Introduction to PIFOP Functions
Turn your Optimization Models into Web Services
PIFOP Functions is a new way of deploying mathematical optimization models to the cloud. It allows you to make your optimization programs (models, scripts, etc) executable from virtually any application, including Excel for the web, Google Sheets, your company's internal system and your client's website.
This wide-ranging integration capability is achieved by turning your optimization models into web services accessible via a REST API, which is what a PIFOP Function is.
- Integration-ready: when a Function is created, it is immediatelly ready to be called via APIs and client libraries.
- Offer the solution without giving away the secret: callers of Functions developed by you have no access to the underlying optimization model.
- Any kind of project can be deployed as a Function: AMPL, GAMS, Python, C/C++, and more.
- Access control is in your hands: Functions require API keys to be used, which are generated and managed by you.
- Black-box consulting solutions: create optimization solutions for your clients without exposing the model behind it.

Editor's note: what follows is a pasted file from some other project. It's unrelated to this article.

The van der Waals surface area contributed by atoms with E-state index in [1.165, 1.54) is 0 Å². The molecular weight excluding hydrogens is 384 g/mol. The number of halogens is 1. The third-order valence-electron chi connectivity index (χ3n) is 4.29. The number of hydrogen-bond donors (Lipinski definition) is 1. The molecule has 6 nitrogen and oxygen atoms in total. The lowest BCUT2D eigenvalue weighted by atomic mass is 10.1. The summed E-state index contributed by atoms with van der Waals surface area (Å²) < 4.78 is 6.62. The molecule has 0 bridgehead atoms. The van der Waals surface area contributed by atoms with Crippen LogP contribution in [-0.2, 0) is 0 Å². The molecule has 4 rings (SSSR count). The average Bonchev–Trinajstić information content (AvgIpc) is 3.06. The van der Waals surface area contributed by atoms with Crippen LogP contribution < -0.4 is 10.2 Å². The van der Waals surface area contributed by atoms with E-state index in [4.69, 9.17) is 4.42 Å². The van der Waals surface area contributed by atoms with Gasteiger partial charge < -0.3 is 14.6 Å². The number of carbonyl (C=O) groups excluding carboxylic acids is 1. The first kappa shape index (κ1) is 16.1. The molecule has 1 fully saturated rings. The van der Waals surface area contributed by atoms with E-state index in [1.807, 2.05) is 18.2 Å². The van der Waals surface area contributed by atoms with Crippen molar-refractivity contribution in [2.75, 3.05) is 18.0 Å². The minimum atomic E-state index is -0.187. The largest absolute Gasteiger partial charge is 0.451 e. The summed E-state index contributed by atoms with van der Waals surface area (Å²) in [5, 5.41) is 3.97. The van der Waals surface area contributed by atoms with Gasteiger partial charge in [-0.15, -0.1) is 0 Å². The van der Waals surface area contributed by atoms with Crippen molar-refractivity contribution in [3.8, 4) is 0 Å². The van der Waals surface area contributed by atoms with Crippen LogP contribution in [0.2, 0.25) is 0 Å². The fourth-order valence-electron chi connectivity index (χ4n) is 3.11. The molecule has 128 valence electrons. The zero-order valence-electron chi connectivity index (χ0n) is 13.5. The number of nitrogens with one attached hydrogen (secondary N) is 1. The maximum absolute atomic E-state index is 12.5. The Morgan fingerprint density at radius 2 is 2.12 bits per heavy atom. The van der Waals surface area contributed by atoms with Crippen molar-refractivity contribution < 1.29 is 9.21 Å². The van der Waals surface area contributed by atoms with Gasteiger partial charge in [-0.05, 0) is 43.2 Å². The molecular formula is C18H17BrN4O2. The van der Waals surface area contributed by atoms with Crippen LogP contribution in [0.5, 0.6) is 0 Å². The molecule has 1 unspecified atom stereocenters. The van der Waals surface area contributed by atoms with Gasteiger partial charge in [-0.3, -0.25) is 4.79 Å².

- One solution for many clients: create a single optimization solution and offer it to multiple of your clients.
- Extend existing applications with math optimization: integrate Functions into your company's internal systems and other applications.
- Create optimization-based plugins for popular applications: many applications that are widely used by your clients can be extended via plugins, such as Excel for the web and Google Sheets. PIFOP Functions makes it easier for you to develop and offer optimization-based plugins.
Simple Example: TSP Solver
This project implements an optimization model in AMPL to solve the Traveling Salesman Problem (TSP). We have deployed it as a PIFOP Function, and we are using it as the calculation backend for a demo web application.
This is the AMPL script that is executed when the Function is called:
Function Input and Output
Note that the above script reads the node coordinates from a file called coords.dat, which does not exist in the project itself. This file is supposed to be submitted by the caller of the Function, as specified by the "input" property in the Function configuration file.
Note also that the script writes the output to a file called result.json. This file can be downloaded by the caller of the Function after the execution is finished, as specified by the "output" property in the Function configuration file.
Function Configuration File
The func.json file is a Function configuration file. Among other things, here we define the Function id, the command that should be executed when the Function is called, the input files that it expects from the user and the output files it generates for the user:
Calling the Function from a Web Application
Here is a snippet of the code that calls the Function and displays the result:
The entire source code for the web application can be found here.